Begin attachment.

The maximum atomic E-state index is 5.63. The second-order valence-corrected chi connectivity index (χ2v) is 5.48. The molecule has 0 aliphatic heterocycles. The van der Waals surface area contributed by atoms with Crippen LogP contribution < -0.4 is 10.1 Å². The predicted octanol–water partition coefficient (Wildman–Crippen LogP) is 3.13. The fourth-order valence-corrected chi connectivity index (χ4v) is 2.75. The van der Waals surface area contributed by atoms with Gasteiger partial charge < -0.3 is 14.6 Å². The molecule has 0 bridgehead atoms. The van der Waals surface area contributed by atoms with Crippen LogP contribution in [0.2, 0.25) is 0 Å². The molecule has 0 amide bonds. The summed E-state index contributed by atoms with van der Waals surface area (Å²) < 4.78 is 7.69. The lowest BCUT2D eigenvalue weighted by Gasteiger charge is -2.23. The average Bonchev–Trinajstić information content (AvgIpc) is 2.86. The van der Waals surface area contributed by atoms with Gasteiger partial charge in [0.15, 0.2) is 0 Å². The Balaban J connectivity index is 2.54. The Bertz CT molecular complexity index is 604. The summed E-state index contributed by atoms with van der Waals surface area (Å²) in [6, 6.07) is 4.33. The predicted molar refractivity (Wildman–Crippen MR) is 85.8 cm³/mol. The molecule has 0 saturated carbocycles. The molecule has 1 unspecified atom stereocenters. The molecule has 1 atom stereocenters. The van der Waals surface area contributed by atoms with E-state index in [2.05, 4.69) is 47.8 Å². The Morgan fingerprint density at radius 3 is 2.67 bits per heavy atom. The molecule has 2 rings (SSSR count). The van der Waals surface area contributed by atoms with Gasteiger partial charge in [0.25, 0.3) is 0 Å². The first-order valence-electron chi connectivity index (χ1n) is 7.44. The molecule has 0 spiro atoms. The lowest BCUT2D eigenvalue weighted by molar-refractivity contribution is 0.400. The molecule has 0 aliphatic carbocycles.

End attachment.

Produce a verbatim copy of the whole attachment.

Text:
The maximum atomic E-state index is 5.63. The second-order valence-corrected chi connectivity index (χ2v) is 5.48. The molecule has 0 aliphatic heterocycles. The van der Waals surface area contributed by atoms with Crippen LogP contribution < -0.4 is 10.1 Å². The predicted octanol–water partition coefficient (Wildman–Crippen LogP) is 3.13. The fourth-order valence-corrected chi connectivity index (χ4v) is 2.75. The van der Waals surface area contributed by atoms with Gasteiger partial charge < -0.3 is 14.6 Å². The molecule has 0 bridgehead atoms. The van der Waals surface area contributed by atoms with Crippen LogP contribution in [0.2, 0.25) is 0 Å². The molecule has 0 amide bonds. The summed E-state index contributed by atoms with van der Waals surface area (Å²) < 4.78 is 7.69. The lowest BCUT2D eigenvalue weighted by Gasteiger charge is -2.23. The average Bonchev–Trinajstić information content (AvgIpc) is 2.86. The van der Waals surface area contributed by atoms with Gasteiger partial charge in [0.15, 0.2) is 0 Å². The Balaban J connectivity index is 2.54. The Bertz CT molecular complexity index is 604. The summed E-state index contributed by atoms with van der Waals surface area (Å²) in [6, 6.07) is 4.33. The predicted molar refractivity (Wildman–Crippen MR) is 85.8 cm³/mol. The molecule has 0 saturated carbocycles. The molecule has 1 unspecified atom stereocenters. The molecule has 1 atom stereocenters. The van der Waals surface area contributed by atoms with E-state index in [2.05, 4.69) is 47.8 Å². The Morgan fingerprint density at radius 3 is 2.67 bits per heavy atom. The molecule has 2 rings (SSSR count). The van der Waals surface area contributed by atoms with Gasteiger partial charge in [0.25, 0.3) is 0 Å². The first-order valence-electron chi connectivity index (χ1n) is 7.44. The molecule has 0 spiro atoms. The lowest BCUT2D eigenvalue weighted by molar-refractivity contribution is 0.400. The molecule has 0 aliphatic carbocycles.